Sweeney is pleased with the infrastructure bill Biden signed into law but wishes he’d stopped there instead of pushing a massive increase in social service spending.

“I was enthusiastic about the original infrastructure plan,” Sweeney says. “I think it’s long overdue, and I was really glad to see it, and I think that could’ve and should’ve been a great accomplishment. Get the bulldozers and shovels rolling and get to work. She adds: “The Build Back Better plan, I think there’s too much in there that I don’t see the need for it, or I don’t know that the federal government is the solution for it.”



Eric Ollarsaba says Biden’s presidency has been “pretty bad.” But the 33-year-old Trump voter isn’t surprised.

“He’s pretty much doing exactly what I expected him to do,” says Ollarsaba, a registered independent who lives in Phoenix and works at an online car retailer. “He’s a career politician.”

He is disappointed Biden shut the Keystone XL oil pipeline, and he was appalled by the chaotic U.S. military exit from Afghanistan.

“We’re probably going to be reliant on other countries for energy, which I could potentially see leading to another conflict, or us involving ourselves in another war,” Ollarsaba says. “I think we still needed a U.S. presence in Afghanistan. Not major military operations, but we still need a presence and I think that would make that region — at least for the United States — a little less dangerous.”

The U.S. should not have had to rely on the Taliban’s cooperation to evacuate Americans from Afghanistan, he says. He worries ceding influence there will allow terrorist groups to gain a foothold.



Biden wasn’t Kathleen Paul’s first pick. The 74-year-old retired nurse liked Pete Buttigieg in the Democratic primary.

“I thought Biden was sort of ‘Jokin’ Joe,'” Paul says. “He said things that were so off-the-cuff when (Barack) Obama was president. I thought, ‘Can we really take this guy seriously?'”

Turns out, a bit to her surprise, she can.

“I’ve been really impressed with the way he upholds the dignity of the office, the way he expresses himself,” says Paul, a self-described liberal Democrat from Des Moines, Iowa. “I knew he had experience and had been through tragedy. But I didn’t know he could project the weight of that.”

She credits Biden with following the science in his handling of the pandemic but faults him for his naïve optimism in setting last July 4 as the date by which 70% of the nation’s eligible population would be vaccinated. That goal was reached months later but the percentage has slipped under 70% because younger children were made eligible.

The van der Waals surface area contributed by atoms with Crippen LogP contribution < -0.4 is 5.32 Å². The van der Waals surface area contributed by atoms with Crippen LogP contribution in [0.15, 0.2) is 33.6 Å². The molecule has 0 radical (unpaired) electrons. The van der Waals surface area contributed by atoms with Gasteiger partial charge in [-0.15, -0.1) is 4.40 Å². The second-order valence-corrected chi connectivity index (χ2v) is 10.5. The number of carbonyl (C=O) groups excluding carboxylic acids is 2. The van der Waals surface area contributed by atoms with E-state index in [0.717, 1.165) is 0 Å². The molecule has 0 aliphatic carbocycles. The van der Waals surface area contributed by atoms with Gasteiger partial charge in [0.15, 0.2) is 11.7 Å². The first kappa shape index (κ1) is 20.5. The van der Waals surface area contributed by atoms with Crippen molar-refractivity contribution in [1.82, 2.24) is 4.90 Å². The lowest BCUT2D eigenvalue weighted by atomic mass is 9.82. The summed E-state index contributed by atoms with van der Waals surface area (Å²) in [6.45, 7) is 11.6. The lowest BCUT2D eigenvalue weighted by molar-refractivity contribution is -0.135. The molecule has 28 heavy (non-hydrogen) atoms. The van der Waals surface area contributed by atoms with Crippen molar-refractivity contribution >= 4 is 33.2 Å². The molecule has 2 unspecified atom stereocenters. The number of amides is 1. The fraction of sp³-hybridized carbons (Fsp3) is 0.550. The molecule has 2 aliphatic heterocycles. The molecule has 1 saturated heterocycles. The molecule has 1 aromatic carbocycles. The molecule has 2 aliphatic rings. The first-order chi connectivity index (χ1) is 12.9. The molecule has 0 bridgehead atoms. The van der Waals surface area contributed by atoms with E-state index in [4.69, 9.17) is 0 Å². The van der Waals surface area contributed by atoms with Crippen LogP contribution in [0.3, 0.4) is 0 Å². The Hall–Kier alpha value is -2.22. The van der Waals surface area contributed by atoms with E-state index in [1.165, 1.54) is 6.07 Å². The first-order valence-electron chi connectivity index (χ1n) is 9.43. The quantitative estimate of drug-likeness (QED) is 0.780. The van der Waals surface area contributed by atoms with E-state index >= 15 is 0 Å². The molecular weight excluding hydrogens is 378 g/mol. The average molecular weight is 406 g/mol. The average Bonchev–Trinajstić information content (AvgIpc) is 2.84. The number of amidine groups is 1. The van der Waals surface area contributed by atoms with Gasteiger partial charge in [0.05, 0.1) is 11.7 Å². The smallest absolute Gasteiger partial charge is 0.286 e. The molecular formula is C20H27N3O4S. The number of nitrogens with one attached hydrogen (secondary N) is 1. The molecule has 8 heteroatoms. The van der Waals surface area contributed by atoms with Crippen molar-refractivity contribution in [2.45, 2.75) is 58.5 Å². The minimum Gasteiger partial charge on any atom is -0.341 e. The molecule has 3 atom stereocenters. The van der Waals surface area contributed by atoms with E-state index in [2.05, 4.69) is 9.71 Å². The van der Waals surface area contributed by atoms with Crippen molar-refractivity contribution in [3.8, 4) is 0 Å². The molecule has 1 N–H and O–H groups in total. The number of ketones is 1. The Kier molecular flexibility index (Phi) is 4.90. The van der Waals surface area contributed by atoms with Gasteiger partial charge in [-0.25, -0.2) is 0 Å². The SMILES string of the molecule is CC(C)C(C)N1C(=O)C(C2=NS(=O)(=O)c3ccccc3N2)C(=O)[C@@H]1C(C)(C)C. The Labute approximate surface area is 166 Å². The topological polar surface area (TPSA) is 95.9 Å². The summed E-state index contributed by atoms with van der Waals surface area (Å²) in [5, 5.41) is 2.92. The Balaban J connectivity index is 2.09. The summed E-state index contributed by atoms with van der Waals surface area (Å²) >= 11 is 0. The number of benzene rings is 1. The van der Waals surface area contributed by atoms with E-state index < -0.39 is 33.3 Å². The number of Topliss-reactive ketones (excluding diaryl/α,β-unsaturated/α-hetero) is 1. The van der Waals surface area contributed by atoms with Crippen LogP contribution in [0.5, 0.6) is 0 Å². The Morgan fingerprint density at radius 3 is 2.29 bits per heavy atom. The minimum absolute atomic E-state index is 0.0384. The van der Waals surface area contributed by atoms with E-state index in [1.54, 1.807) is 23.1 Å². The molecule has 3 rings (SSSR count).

She was also upset by the chaotic pullout from Afghanistan, saying the administration should have foreseen the end result: “Bombs going off, people running down runways after planes.”

“They made the move, and it was not well done,” she says. “If you’re there for 20 years, what’s another six months to pull the Band-Aid off a little more slowly?”



Natalie Rawlings, a registered Democrat who voted for Biden, says the president doesn’t get enough credit for all the things that are going right, like the strong job market that has made it easier for workers to switch jobs.

But she thinks that’s partly his own fault.

“I don’t know why he’s having such a hard time with the messaging,” says Rawlings, a 50-year-old Atlanta resident who works for a Fortune 500 company. “Did Biden think his plans were going to sell themselves?”

She also thinks Biden has misjudged his ability to cajole his former colleagues in the Senate to back his agenda.

“Biden has bit off more than he can chew,” she says. “Maybe if he did things more incrementally, but now that would appear like he’s backpedaling.”

It’s still early, but she’s skeptical he’ll be a two-term president.

“I can’t see a clear path for Biden into a second term,” she says.



J.J. Goicoechea, a cattle rancher from Eureka, Nevada, voted for Trump and plans to vote Republican again, but he says he’s been pleasantly surprised with the Biden administration’s agricultural initiatives, including those tailored to small family farms and ranches like his.

Farms and ranches have received more than $1 billion in relief dollars since Biden took office. The administration has worked to fund independent processors after beef plants closed during the pandemic and engaged farmers in regards to climate change, working to incentivize them to offset carbon emissions through tactics like planting carbon-capturing crops.

But Goicoechea, 47, worries the attempt to strengthen regulations and the Packers and Stockyards Act could have unintended consequences and raise costs in an industry where many ranchers already operate on small margins. He attributes inflation to the government spending and relief programs that the administration has helped push through Congress and says it has raised costs on everything needed to operate a cattle ranch.

“The cost of doing business has just almost doubled over where it was last year,” Goicoechea says, citing the prices of hay, fuel, fertilizer and tires for pickups and tractors. “I’m a little concerned about where that’s going. We keep asking for help, they give us a little monetary help, and that kind of drives inflation up higher.”